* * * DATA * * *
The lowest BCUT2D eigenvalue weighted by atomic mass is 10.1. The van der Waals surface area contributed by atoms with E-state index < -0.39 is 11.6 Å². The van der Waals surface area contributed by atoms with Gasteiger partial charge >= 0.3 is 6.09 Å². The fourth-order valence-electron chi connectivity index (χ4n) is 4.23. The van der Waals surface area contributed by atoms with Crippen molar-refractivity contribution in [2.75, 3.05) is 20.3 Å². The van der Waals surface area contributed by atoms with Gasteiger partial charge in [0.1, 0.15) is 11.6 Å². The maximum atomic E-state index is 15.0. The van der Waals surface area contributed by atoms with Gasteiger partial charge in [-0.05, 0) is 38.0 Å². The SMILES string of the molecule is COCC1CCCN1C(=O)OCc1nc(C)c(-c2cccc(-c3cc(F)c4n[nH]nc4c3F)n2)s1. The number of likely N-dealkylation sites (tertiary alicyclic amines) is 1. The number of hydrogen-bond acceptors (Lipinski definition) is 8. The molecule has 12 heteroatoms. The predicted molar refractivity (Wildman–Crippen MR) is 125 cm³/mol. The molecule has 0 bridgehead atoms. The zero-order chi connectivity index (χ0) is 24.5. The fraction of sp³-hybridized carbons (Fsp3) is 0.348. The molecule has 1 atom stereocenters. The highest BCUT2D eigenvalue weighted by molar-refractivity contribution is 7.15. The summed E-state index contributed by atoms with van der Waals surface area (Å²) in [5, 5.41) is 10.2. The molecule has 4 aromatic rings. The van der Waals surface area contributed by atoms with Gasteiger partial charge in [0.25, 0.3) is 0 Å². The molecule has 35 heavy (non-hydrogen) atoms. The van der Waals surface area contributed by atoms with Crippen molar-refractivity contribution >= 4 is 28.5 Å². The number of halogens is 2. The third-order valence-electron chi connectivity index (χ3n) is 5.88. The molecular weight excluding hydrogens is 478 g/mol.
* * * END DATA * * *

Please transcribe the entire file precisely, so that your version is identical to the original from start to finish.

The lowest BCUT2D eigenvalue weighted by atomic mass is 10.1. The van der Waals surface area contributed by atoms with E-state index < -0.39 is 11.6 Å². The van der Waals surface area contributed by atoms with Gasteiger partial charge >= 0.3 is 6.09 Å². The fourth-order valence-electron chi connectivity index (χ4n) is 4.23. The van der Waals surface area contributed by atoms with Crippen molar-refractivity contribution in [2.75, 3.05) is 20.3 Å². The van der Waals surface area contributed by atoms with Gasteiger partial charge in [0.1, 0.15) is 11.6 Å². The maximum atomic E-state index is 15.0. The van der Waals surface area contributed by atoms with Gasteiger partial charge in [-0.05, 0) is 38.0 Å². The SMILES string of the molecule is COCC1CCCN1C(=O)OCc1nc(C)c(-c2cccc(-c3cc(F)c4n[nH]nc4c3F)n2)s1. The number of likely N-dealkylation sites (tertiary alicyclic amines) is 1. The number of hydrogen-bond acceptors (Lipinski definition) is 8. The molecule has 12 heteroatoms. The predicted molar refractivity (Wildman–Crippen MR) is 125 cm³/mol. The molecule has 0 bridgehead atoms. The zero-order chi connectivity index (χ0) is 24.5. The fraction of sp³-hybridized carbons (Fsp3) is 0.348. The molecule has 1 atom stereocenters. The highest BCUT2D eigenvalue weighted by molar-refractivity contribution is 7.15. The summed E-state index contributed by atoms with van der Waals surface area (Å²) in [5, 5.41) is 10.2. The molecule has 4 aromatic rings. The van der Waals surface area contributed by atoms with Gasteiger partial charge in [0.25, 0.3) is 0 Å². The molecule has 35 heavy (non-hydrogen) atoms. The van der Waals surface area contributed by atoms with Crippen molar-refractivity contribution >= 4 is 28.5 Å². The number of halogens is 2. The third-order valence-electron chi connectivity index (χ3n) is 5.88. The molecular weight excluding hydrogens is 478 g/mol.